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Maryland district bans certain chemicals in foods

Montgomery County schools are prohibiting certain dyes, artificial sweeteners and other chemical additives in the foods it serves in its cafeterias.

GAITHERSBURG, Md. — Montgomery County students will be seeing fewer dyes, artificial sweeteners and other chemical additives in their food after a recent decision by school officials to add to a list of banned ingredients.

As Montgomery County Public Schools enters into new contracts with food vendors, the system will require that foods be free of the Blue 2, Green 3, Red 3, Yellow 5 and Yellow 6 food dyes, aspartame, acesulfame-potassium, butylated hydroxyanisole, potassium bromate, propyl gallate, saccharin, sodium tripolyphosphate and tert-Butylhydroquinone, said Marla Caplon, director of food and nutrition services for the school system. Existing contracts won’t be affected.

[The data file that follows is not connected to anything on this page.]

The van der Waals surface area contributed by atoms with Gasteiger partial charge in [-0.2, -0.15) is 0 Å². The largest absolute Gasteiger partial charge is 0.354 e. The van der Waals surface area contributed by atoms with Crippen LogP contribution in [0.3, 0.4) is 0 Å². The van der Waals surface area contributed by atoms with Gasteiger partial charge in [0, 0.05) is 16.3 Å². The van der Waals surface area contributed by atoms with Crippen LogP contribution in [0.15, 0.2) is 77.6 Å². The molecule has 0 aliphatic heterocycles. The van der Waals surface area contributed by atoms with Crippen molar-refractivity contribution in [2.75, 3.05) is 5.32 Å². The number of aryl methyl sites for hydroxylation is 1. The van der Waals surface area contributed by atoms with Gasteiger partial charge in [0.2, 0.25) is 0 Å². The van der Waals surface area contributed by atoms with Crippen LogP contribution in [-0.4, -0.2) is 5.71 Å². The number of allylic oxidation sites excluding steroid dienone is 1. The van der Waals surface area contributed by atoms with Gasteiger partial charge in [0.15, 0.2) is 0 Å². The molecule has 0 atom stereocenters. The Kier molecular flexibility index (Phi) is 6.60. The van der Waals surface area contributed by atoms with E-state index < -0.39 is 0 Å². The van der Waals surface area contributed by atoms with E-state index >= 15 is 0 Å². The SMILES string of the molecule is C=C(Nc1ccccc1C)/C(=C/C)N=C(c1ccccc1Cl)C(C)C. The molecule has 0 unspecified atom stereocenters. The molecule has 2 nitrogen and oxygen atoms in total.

The Food and Drug Administration has approved all the newly banned chemical additives, Caplon said. They are not “toxic” and the school system is not required to get rid of them.

“But there’s enough conversation, so moving forward we’re going to eliminate those items,” she said.

The school system has already banned certain ingredients from the food it serves students, Caplon said, including monosodium glutamate, trans fats and lean finely textured beef — sometimes referred to as “pink slime.”

The new restrictions will affect crackers, baked goods and other snacks in school cafeterias, Caplon said. Students will notice the changes in the next couple of years or possibly sooner if suppliers decide to change their products to fit the new standards.

“Montgomery County is a large enough customer to many of these manufacturers that they’ll make the change,” she said.

School officials have conducted research and talked with parents as well as agencies outside the system about the chemicals, Caplon said.

Lindsey Parsons, co-founder of Real Food for Kids-Montgomery, said the change marks “a huge step.” Her organization, which includes more than 3,500 members, has advocated for healthier foods in county school cafeterias.

She said Real Food appreciates the school system’s decision given

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